Trade Deadline 2013 will be remembered for ... will it be remembered? There were a handful of biggish trades leading up to July 31, notably Matt Garza to the Rangers and Jake Peavy to the Red Sox, but deadline day was devoid of drama. There was one deal that caught my eye, mainly because I thought the playoff contender in question undersold an asset on which they had soured.
The Diamondbacks sent Ian Kennedy to the Padres for reliever Joe Thatcher, Double-A reliever Matt Stites, and a compensation round B pick. Kennedy has struggled this year, and had clearly fallen out of favor in Arizona. With Brandon McCarthy and Trevor Cahill working their way back from injuries, the Diamondbacks were about to have a surplus of starting pitchers (not that this is necessarily a bad thing). Still, not only did the Diamondbacks sell low here, I think there's a strong case to be made that Kennedy isn't pitching that much worse than he has in any season since becoming a full-time major leaguer in 2010.
Kennedy is walking more batters and surrendering more homers than any other year in his career. He has issued 3.48 free passes per nine innings and allowed 18 homers on the season. Other than that, though, nearly all of his peripheral stats are right in line with his career numbers. Here are some of Kennedy's pertinent stats for his entire career versus this season.
K-rate: 20.5 percent
Ground-ball rate: 37.3 percent
Average fastball velocity: 89.8 mph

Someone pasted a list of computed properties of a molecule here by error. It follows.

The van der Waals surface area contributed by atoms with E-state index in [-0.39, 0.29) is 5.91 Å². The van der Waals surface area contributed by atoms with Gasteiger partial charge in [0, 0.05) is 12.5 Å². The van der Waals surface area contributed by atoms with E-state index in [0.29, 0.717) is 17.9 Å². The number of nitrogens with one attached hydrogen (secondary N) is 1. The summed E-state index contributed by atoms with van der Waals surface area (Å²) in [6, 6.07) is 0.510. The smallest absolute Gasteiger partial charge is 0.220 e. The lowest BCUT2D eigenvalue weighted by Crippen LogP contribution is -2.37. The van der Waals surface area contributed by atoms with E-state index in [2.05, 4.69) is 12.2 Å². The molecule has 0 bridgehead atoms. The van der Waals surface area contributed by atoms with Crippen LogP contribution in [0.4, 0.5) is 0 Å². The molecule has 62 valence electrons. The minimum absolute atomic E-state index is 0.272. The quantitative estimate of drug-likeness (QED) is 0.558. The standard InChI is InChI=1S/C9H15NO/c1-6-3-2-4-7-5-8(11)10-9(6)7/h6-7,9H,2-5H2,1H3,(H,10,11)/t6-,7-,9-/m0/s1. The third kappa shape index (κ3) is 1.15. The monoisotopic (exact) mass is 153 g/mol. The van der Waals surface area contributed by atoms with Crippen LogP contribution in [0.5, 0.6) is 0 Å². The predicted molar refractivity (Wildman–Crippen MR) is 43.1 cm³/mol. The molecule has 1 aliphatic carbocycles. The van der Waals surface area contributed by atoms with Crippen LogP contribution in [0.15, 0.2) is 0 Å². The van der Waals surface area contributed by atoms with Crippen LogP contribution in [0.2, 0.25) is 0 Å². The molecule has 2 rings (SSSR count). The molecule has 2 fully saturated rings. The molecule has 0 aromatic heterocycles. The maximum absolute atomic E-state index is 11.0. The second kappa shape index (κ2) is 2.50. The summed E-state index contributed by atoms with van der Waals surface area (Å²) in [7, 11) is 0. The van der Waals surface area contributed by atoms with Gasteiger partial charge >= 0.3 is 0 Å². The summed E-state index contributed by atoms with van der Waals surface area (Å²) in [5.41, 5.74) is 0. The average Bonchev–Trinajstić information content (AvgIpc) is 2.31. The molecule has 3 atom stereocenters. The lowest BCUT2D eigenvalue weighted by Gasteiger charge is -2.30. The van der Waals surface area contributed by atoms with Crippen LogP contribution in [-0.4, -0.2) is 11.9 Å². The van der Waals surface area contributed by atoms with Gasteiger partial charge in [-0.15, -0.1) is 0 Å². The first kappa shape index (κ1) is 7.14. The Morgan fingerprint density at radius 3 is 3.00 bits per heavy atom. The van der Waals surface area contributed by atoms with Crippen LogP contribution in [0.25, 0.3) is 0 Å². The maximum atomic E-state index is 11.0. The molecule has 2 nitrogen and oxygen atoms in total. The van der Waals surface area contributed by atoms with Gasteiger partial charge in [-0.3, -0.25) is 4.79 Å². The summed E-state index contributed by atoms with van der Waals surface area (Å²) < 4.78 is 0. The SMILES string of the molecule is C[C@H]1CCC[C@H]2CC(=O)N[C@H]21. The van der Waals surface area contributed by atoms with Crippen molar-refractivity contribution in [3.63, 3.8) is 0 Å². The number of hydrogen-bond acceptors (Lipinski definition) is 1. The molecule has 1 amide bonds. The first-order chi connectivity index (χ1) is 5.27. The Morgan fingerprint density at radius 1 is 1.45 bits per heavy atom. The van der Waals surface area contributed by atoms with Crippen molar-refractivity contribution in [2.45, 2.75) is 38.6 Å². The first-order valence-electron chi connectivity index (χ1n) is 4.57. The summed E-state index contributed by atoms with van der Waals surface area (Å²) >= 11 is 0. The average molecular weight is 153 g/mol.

GB/FB ratio: 0.89
Line-drive rate: 20.7 percent
Swinging-strike rate: 8.9 percent
First-strike rate: 63.7 percent
K-rate: 19.7 percent
Ground-ball rate: 36.1 percent
Average fastball velocity: 90.3 mph
GB/FB ratio: 0.92
Line-drive rate: 24.7 percent
Swinging-strike rate: 9.1 percent
First-strike rate: 63.6 percent
Essentially, Kennedy is the exact same pitcher this year he has always been, he's just walking more batters and giving up more homers. But he's still getting ahead of hitters and getting them to swing and miss. His ERA is an unsightly 5.23, but his FIP is 4.59 and his xFIP is even better at 4.32. The Diamondbacks' bullpen has struggled all year, which is a large reason they made this trade, and Kennedy suffered as much as any starter on the team. His 66.5 percent strand rate is way below league average and helps to explain why his xFIP is nearly a full run less than his ERA.
Moreover, his pitch breakdown is basically the same. He's mixing his pitches and the same percentages as he has over the length of his career. The one major difference is that his fastball has been one of the least valuable heaters in baseball this season, according to Fangraphs and Pitch F/X. However, a lot of that is because 14 of the 18 homers he has surrendered this season have been on fastballs. Now that he calls Petco Park home, I'm willing to bet he'll keep a lot more balls in the park.
Kennedy is undoubtedly having the worst year of his career. He's also a 28-year-old with one fantastic season on the back of his card and a track record as a reliable No. 3 starter. For the rest of this season, I'm willing to trust the fact that his peripherals have been in line with his career numbers. If he's available in your league, go ahead and give him a shot. If he's owned, check in with his owners before your trade deadline passes.